What’s good this Black History Month? October is many things, including the start of Autumn and onset of Halloween, but it’s also the month that here in the UK we celebrate Black history. Including a landmark anthology of African literature, and the first and last interviews from the legendary Prince, here are our top reading recommendations for this year.
New Daughters of Africa: An International Anthology of Writing by Women of African Descent edited by Margaret Busby (Myriad Editions, 9781912408009, h/b, £30.99)
Following up her ground-breaking 1992 anthology that collected standout work from more than 200 women from the African Diaspora, Margaret Busby’s New Daughters of Africa seeks to showcase the work of writers of African descent for a new generation. Bringing together voices around the world both new and historical, including Roxane Gay, Zadie Smith and Diane Abbott, it’s a mammoth tome containing fiction, poetry, essays, speeches and more. Each piece of writing speaks to black women’s experiences, exploring sisterhood, tradition, romance, race and identity. For a celebration of Black history and Black excellence not just this month but all year round, pick this one up.
Between the World and Me by Ta-Nehisi Coates
(Text Publishing, 9781925240702, p/b, £10.99)
With the recent release of Ta-Nehisi Coates’s debut novel The Water Dancer, there couldn’t be a better time to revisit the acclaimed writer’s landmark autobiography. Written in the form of a letter to the author’s 14 year-old son, it places race, America and Black history squarely in its cross hairs. Exploring both America’s fraught racial history and the state of being black in the US today, it combines personal narrative with Coates’s gripping reportage, offering a powerful new framework for understanding America’s current crisis, and a transcendent vision for a way forward.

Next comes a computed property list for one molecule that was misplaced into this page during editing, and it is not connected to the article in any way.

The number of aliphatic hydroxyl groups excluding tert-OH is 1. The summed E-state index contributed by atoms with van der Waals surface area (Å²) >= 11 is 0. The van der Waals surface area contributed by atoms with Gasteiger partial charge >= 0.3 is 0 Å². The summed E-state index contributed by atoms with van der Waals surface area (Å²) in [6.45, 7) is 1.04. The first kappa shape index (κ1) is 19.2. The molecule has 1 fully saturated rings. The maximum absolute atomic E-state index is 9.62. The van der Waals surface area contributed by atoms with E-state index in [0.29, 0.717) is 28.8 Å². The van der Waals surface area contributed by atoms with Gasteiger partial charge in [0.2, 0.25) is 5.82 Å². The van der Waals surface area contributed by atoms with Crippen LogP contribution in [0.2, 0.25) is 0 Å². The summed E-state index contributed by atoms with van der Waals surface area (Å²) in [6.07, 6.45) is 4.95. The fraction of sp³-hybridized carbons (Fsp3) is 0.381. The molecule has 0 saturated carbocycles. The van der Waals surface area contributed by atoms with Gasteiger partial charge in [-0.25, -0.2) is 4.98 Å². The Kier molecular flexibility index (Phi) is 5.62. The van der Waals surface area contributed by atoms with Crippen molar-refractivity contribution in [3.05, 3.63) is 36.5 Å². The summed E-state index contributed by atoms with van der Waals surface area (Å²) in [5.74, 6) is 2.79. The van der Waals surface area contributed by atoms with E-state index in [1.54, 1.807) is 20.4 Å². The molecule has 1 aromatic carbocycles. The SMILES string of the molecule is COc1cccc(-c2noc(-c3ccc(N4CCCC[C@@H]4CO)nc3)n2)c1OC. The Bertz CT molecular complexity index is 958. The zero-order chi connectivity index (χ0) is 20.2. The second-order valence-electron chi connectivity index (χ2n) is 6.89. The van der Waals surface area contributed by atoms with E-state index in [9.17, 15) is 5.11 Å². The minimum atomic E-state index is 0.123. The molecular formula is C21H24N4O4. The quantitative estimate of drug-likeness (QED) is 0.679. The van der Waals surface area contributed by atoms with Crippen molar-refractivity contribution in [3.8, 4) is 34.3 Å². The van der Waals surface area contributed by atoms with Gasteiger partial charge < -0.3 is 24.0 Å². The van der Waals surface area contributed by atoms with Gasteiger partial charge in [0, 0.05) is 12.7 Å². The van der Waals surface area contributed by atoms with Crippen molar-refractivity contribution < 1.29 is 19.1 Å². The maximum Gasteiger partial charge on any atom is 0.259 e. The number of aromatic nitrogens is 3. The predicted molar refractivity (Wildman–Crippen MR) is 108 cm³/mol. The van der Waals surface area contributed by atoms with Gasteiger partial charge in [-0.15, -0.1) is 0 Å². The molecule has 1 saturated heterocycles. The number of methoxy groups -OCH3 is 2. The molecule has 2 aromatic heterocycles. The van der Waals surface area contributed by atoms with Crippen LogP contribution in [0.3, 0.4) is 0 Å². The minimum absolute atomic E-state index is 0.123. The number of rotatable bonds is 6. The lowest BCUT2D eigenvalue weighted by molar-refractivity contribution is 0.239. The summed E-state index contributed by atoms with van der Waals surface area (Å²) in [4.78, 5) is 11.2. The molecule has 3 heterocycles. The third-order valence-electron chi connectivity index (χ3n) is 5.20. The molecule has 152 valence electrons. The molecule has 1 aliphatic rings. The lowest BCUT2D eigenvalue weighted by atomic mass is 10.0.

Boonoonoonous Hair! by Olive Senior & Laura James
(Tradewind, 9781926890227, p/b, £6.99)
From traditional cornrows to Black Panther afros, hair has always made up a significant part of Black history and continues to be a defining aspect of Black identity today. From a Commonwealth Prize-winning Jamaican-Canadian, Boonoonoonous Hair! celebrates black hairstyles for a new generation of black girls, encouraging them to love their difficult-to-manage, but voluminous and boonoonoonous hair.
A Black Woman Did That! by Malaika Adero
(Downtown Bookworks, 9781941367513, p/b, £9.99)
Another picture book aimed at inspiring the next generation A Black Woman Did That! spotlights vibrant, inspiring black women whose accomplishments have changed the world for the better. Combining photography, illustration, biography and storytelling it puts the spotlight on a mixture of well-known historical figures including several names you may not have heard of as well as black women pushing boundaries today.
The Bead Collector by Sefi Atta
(Myriad Editions, 9781912408344, p/b, £8.99)
An award-winning Nigerian author and playwright, Sefi Atta’s coming of age novel set in post-colonial world Everything Good Will Come won Africa’s inaugural Nobel Prize equivalent, the Wole Soyinka Prize for Literature in Africa, rendering her an immortalised figure in the history of African writing. In her latest novel, The Bead Collector, Sefi Atta returns to Nigeria six years after the civil war to spin a fascinating tale of international espionage that places the politics of family life at the fore.